Three of the nation's largest multinational meat packers were found guilty of ignoring incorrect boxed-beef price reports issued by the USDA during a six-week period in the spring of 2001.
Jurors in the federal class action trial underway since April 3 in Aberdeen, S.D., reached a unanimous verdict against the meat companies. Jurors recommended a $4 million fine against Tyson, a $3 million fine against Cargill, and a $2.25 million fine against Swift. The jurors found National Beef not liable.
The lawsuit was filed in July 2002 by three cattle producers: R-CALF USA Co-Founder and Region III Director Herman Schumacher of South Dakota, Michael Callicrate of Kansas, and Roger Koch of Nebraska. Each of these men sold cattle to the defendant-packing companies during the misreporting period.
In June 2004, U.S. District Court Judge Charles Kornmann certified the case as a class action on behalf of all cattle producers who sold fed cattle on the cash market, or a basis affected by it, during the misreporting period to any of the four packer defendants. The packers also filed motions to have the case dismissed, before and during the trial; Kornmann denied each of those requests.
Kornmann is the same judge who ruled against the beef checkoff in 2001.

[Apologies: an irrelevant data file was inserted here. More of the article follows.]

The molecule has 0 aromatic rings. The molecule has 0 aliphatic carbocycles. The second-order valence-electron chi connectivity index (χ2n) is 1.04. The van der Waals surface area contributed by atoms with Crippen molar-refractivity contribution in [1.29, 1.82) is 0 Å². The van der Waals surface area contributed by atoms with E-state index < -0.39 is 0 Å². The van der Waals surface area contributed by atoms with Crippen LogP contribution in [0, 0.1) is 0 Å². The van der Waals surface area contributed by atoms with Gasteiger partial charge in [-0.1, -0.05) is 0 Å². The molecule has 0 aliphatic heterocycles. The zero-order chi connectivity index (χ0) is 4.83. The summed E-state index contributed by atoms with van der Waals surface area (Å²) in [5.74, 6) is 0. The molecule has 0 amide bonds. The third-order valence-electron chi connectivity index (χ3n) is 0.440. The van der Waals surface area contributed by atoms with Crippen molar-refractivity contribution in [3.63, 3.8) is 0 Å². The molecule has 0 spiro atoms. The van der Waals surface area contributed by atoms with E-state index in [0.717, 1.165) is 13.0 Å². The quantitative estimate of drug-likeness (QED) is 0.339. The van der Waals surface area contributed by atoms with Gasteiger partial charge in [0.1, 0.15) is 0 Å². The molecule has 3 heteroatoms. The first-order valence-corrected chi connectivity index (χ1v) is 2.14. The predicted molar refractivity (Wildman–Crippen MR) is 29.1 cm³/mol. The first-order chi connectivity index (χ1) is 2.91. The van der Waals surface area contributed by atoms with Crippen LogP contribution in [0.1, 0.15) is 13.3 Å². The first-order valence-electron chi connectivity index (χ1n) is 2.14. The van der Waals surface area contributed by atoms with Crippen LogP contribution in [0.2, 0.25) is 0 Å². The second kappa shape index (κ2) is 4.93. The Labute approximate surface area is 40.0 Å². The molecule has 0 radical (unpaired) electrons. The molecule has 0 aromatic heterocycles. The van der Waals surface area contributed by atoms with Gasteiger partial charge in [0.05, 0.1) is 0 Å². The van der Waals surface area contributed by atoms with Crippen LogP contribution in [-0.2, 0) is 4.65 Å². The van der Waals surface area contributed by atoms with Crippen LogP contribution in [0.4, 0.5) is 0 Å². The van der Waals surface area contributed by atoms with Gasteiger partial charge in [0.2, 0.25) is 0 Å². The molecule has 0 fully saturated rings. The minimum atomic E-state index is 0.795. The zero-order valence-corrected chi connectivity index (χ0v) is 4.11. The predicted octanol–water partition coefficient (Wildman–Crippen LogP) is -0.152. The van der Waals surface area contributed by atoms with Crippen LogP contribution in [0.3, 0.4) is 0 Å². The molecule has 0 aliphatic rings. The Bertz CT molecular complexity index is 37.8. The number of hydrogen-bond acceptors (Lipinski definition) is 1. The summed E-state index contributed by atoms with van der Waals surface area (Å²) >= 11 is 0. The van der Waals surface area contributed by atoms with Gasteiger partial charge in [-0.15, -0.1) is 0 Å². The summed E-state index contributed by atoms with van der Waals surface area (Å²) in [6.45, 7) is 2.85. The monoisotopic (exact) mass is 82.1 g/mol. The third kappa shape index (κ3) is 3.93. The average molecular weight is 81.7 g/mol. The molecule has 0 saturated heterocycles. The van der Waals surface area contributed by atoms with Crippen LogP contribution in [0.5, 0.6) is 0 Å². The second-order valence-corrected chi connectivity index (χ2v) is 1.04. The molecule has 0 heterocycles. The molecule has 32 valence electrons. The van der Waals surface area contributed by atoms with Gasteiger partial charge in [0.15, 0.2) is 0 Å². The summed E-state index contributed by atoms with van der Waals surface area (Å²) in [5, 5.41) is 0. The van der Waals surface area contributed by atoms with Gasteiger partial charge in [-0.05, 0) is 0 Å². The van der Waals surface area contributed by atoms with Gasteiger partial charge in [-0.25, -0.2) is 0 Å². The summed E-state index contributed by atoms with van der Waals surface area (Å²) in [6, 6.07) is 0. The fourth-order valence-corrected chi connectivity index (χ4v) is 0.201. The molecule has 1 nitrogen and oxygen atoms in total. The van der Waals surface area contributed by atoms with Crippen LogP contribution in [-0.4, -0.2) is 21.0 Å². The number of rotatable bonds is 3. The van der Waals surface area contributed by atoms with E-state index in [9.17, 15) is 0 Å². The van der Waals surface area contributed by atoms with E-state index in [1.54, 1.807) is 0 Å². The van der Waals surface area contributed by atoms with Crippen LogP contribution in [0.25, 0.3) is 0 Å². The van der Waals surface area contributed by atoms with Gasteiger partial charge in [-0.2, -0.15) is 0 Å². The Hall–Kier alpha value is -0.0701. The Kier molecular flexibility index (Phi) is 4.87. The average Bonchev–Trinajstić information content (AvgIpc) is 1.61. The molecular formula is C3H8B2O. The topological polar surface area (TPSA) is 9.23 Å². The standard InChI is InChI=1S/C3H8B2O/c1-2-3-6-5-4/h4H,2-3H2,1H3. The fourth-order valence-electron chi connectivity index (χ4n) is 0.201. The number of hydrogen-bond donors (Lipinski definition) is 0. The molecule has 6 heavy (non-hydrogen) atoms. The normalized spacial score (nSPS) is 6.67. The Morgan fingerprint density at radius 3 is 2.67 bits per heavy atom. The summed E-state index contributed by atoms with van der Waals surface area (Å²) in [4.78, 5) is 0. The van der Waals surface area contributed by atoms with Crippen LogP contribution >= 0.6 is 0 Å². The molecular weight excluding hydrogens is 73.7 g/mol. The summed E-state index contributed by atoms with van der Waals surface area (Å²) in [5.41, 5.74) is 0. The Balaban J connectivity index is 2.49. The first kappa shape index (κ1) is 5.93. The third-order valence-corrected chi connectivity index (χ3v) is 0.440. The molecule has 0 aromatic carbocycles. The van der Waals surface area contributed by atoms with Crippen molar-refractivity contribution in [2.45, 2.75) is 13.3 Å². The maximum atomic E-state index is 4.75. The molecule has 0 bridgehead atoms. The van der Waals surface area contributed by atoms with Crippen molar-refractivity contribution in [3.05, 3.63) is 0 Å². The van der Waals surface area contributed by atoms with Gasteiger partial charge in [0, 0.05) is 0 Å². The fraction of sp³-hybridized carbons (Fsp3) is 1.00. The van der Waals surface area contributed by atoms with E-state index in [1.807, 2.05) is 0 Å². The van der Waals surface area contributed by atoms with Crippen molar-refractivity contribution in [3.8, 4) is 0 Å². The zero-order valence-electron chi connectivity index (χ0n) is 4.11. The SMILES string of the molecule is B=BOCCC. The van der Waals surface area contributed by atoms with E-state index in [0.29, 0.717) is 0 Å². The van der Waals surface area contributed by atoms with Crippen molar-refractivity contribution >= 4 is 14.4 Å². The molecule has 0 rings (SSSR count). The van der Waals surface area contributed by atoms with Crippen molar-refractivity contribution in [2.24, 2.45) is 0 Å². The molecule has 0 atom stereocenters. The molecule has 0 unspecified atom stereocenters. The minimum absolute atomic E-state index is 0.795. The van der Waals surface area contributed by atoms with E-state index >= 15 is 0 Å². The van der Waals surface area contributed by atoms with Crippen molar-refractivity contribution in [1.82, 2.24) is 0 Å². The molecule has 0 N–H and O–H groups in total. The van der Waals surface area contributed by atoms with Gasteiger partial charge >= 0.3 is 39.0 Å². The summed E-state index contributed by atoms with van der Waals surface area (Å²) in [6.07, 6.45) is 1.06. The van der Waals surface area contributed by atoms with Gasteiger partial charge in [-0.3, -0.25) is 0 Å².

According to wire reports, Tyson intends to appeal the verdict.
The misreporting of boxed beef prices occurred at the start of mandatory reporting of boxed beef prices, which took effect April 2, 2001. Under the mandatory reporting law, the packers were required to report twice daily to USDA certain information on cattle prices, including prices being received by the packers for boxed-beef cuts.
USDAâ€™s duty was to then release the price information to the public, so cattle producers and other market players would have accurate, up-to-date information on cattle prices for their business operations. During the misreporting period, the prices the packers reported contained substantial errors that actually underreported the price the packers were receiving for boxed beef, which had the effect of depressing the prices cattle producers received for fed cattle sold to the packers during the same time period.
The reporting errors occurred in Choice and Select USDA boxed beef prices, with Choice prices underreported by between $1 per hundredweight (cwt) to more than $6 cwt during the period, and Select prices generally underreported by about $1 cwt for most of the period.
The lawsuit alleged the packer-defendants violated the Packers and Stockyards Act, which prohibits unfair and deceptive practices by packers and stockyards. The suit claimed the packersâ€™ conduct was unlawful because the packers knew from their internal records what prices they were receiving for boxed beef, while the sellers of fed cattle accepted lower prices for their cattle because of the inaccurately reported USDA boxed-beef prices.